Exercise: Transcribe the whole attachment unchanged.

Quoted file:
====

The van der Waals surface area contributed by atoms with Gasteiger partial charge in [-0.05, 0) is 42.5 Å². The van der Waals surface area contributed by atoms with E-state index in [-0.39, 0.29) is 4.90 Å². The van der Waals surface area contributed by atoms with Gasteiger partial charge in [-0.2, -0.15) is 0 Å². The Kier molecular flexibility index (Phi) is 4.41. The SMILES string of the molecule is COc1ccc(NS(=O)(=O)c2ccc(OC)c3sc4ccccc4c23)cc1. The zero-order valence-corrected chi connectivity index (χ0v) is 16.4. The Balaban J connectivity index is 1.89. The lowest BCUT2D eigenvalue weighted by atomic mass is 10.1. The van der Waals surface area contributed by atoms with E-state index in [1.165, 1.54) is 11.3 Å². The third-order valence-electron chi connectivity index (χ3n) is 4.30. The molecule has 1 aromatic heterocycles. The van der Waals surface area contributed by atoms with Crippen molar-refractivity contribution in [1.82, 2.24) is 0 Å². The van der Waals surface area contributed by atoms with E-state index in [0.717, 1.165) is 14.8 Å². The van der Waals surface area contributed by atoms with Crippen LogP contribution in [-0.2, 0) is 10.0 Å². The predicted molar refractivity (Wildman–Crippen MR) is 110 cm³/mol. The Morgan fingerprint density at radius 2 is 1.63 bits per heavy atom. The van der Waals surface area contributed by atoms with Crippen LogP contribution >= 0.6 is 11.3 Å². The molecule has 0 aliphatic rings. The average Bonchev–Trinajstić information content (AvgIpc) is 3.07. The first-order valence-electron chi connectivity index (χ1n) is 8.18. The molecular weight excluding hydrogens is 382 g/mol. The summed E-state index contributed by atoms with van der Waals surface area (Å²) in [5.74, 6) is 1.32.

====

The van der Waals surface area contributed by atoms with Gasteiger partial charge in [-0.05, 0) is 42.5 Å². The van der Waals surface area contributed by atoms with E-state index in [-0.39, 0.29) is 4.90 Å². The van der Waals surface area contributed by atoms with Gasteiger partial charge in [-0.2, -0.15) is 0 Å². The Kier molecular flexibility index (Phi) is 4.41. The SMILES string of the molecule is COc1ccc(NS(=O)(=O)c2ccc(OC)c3sc4ccccc4c23)cc1. The zero-order valence-corrected chi connectivity index (χ0v) is 16.4. The Balaban J connectivity index is 1.89. The lowest BCUT2D eigenvalue weighted by atomic mass is 10.1. The van der Waals surface area contributed by atoms with E-state index in [1.165, 1.54) is 11.3 Å². The third-order valence-electron chi connectivity index (χ3n) is 4.30. The molecule has 1 aromatic heterocycles. The van der Waals surface area contributed by atoms with Crippen molar-refractivity contribution in [1.82, 2.24) is 0 Å². The van der Waals surface area contributed by atoms with E-state index in [0.717, 1.165) is 14.8 Å². The van der Waals surface area contributed by atoms with Crippen LogP contribution in [-0.2, 0) is 10.0 Å². The predicted molar refractivity (Wildman–Crippen MR) is 110 cm³/mol. The Morgan fingerprint density at radius 2 is 1.63 bits per heavy atom. The van der Waals surface area contributed by atoms with Crippen LogP contribution >= 0.6 is 11.3 Å². The molecule has 0 aliphatic rings. The average Bonchev–Trinajstić information content (AvgIpc) is 3.07. The first-order valence-electron chi connectivity index (χ1n) is 8.18. The molecular weight excluding hydrogens is 382 g/mol. The summed E-state index contributed by atoms with van der Waals surface area (Å²) in [5.74, 6) is 1.32.